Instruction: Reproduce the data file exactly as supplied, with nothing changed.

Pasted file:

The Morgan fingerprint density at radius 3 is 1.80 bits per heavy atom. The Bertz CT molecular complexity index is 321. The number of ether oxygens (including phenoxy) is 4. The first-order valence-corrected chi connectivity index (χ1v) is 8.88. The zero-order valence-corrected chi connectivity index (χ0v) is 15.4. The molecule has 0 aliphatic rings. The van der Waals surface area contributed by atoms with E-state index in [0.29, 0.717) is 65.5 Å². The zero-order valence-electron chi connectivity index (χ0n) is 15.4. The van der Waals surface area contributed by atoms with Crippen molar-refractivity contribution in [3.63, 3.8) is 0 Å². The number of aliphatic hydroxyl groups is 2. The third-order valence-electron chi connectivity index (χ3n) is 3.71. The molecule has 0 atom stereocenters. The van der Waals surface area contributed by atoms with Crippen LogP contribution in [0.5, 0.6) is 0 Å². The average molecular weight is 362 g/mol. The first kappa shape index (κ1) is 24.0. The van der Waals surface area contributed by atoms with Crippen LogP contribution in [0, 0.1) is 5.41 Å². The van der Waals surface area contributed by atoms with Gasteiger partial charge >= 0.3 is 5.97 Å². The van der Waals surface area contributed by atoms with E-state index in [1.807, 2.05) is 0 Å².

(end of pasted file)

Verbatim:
The Morgan fingerprint density at radius 3 is 1.80 bits per heavy atom. The Bertz CT molecular complexity index is 321. The number of ether oxygens (including phenoxy) is 4. The first-order valence-corrected chi connectivity index (χ1v) is 8.88. The zero-order valence-corrected chi connectivity index (χ0v) is 15.4. The molecule has 0 aliphatic rings. The van der Waals surface area contributed by atoms with E-state index in [0.29, 0.717) is 65.5 Å². The zero-order valence-electron chi connectivity index (χ0n) is 15.4. The van der Waals surface area contributed by atoms with Crippen molar-refractivity contribution in [3.63, 3.8) is 0 Å². The number of aliphatic hydroxyl groups is 2. The third-order valence-electron chi connectivity index (χ3n) is 3.71. The molecule has 0 atom stereocenters. The van der Waals surface area contributed by atoms with Crippen LogP contribution in [0.5, 0.6) is 0 Å². The average molecular weight is 362 g/mol. The first kappa shape index (κ1) is 24.0. The van der Waals surface area contributed by atoms with Crippen LogP contribution in [0, 0.1) is 5.41 Å². The van der Waals surface area contributed by atoms with Gasteiger partial charge >= 0.3 is 5.97 Å². The van der Waals surface area contributed by atoms with E-state index in [1.807, 2.05) is 0 Å².